We all know that our dogs need to be walked. We also know from experience that a dog that’s not trained to walk could end up pulling a lot on the leash. This habit can not only get difficult for pet parents to cope with, but can also cause some serious injuries to the dog.
There are a few different walking techniques that are being taught today. The most popular one is heel. Another technique that is rapidly gaining popularity is loose leash walking (LLW). Both techniques need training. But how does one decide what technique to choose?
Heel is a technique where the dog is taught to walk close to and one step behind the handler. The premise is that the handler is going to lead the walk and the dog needs to pay close attention to the human and follow the human’s direction on the walk.
LLW is based on a very different premise. In LLW the dog is not required to stay very close to the handler and watch the handler at all times. The dog has more freedom to sniff around and explore things on the walk, setting his own pace. The only thing required of a dog on these walks is that he not pull on the leash and to respond fast to rare human intervention in case of imminent dangers. The technique works best when coupled with an extra-long leash, to make exploring a lot easier.
Both techniques teach dogs very different skills. Heel is a technique that relies heavily on humans leading the way. So the main skill the dog learns here is to follow the lead of a human closely. In LLW however the dog leads the way. In such a situation the dog learns interesting life skills like coping with other dogs on walks, dealing with surprises thrown in during exploration, problem-solving skills and other life skills. The dog also comes to learn the idea of give and take with humans, as he is required to maintain the leash loose when he is exploring.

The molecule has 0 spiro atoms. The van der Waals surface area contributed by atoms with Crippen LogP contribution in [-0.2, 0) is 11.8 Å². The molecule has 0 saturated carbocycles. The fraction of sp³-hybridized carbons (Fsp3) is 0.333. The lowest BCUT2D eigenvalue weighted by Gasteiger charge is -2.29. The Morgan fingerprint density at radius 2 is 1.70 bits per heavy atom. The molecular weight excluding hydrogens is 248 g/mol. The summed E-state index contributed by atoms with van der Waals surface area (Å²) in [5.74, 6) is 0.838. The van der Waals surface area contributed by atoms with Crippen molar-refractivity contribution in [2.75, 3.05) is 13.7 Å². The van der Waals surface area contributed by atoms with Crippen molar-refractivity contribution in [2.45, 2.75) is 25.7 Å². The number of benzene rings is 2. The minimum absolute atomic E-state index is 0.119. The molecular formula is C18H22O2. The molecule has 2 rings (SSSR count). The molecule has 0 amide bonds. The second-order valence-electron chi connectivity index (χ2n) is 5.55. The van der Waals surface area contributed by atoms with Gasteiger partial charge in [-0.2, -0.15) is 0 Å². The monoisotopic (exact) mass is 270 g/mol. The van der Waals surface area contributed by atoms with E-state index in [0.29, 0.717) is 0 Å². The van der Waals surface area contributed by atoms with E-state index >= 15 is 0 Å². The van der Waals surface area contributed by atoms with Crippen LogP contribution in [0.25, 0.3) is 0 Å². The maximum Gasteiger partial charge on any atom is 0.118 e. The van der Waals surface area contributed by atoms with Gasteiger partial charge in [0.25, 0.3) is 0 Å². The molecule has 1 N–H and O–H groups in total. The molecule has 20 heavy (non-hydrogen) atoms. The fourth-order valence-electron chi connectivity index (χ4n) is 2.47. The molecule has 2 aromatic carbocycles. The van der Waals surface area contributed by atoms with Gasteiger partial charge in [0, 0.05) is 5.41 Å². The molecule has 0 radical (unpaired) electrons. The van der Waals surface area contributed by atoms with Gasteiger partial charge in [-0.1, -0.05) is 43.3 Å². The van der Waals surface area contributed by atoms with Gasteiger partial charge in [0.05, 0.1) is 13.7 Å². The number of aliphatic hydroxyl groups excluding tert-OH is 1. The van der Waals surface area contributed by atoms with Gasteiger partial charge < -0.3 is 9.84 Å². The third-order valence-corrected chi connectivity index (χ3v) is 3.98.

Animal behaviour research is throwing some new light on facts that is changing the way we look at walks. We now know animals value choice. Exercising choice leads to valuable learning of coping skills. A dog that develops its coping strategies is known to be a more confident dog, and therefore calmer and less likely to be reactive. All animals, in wild and captivity, need to feel that they have meaningful choices they can exercise and feel sure-footed about dealing with the curve balls life throws at them.
All animals need to feel ready to face the world.
An animal that does not feel ready to face the world is suffering from Learned Helplessness. This is a behavioural condition where the animal is not sure he will be able to cope with new situations in life. He has learned to be helpless and rely on humans for all decisions. An unsure dog is going to be a nervous dog. Nervousness can lead to hyperactivity, destruction, reactivity, depression or cause the dog to shut down. This is not very different from the way children react. If we don’t gently expose them to situations that teach them decision making and coping skills, they experience severe anxiety at the prospect of facing real life.
Of course your dog will always be under your care and does not have to learn to fend for himself. But giving him the confidence that he can face the situations he comes across in his life, can mean a lot to him. That would mean being able to deal with other dogs, people, new smells, sights and sounds etc. So give him a chance to be more than just a pet dog. He will love you for it.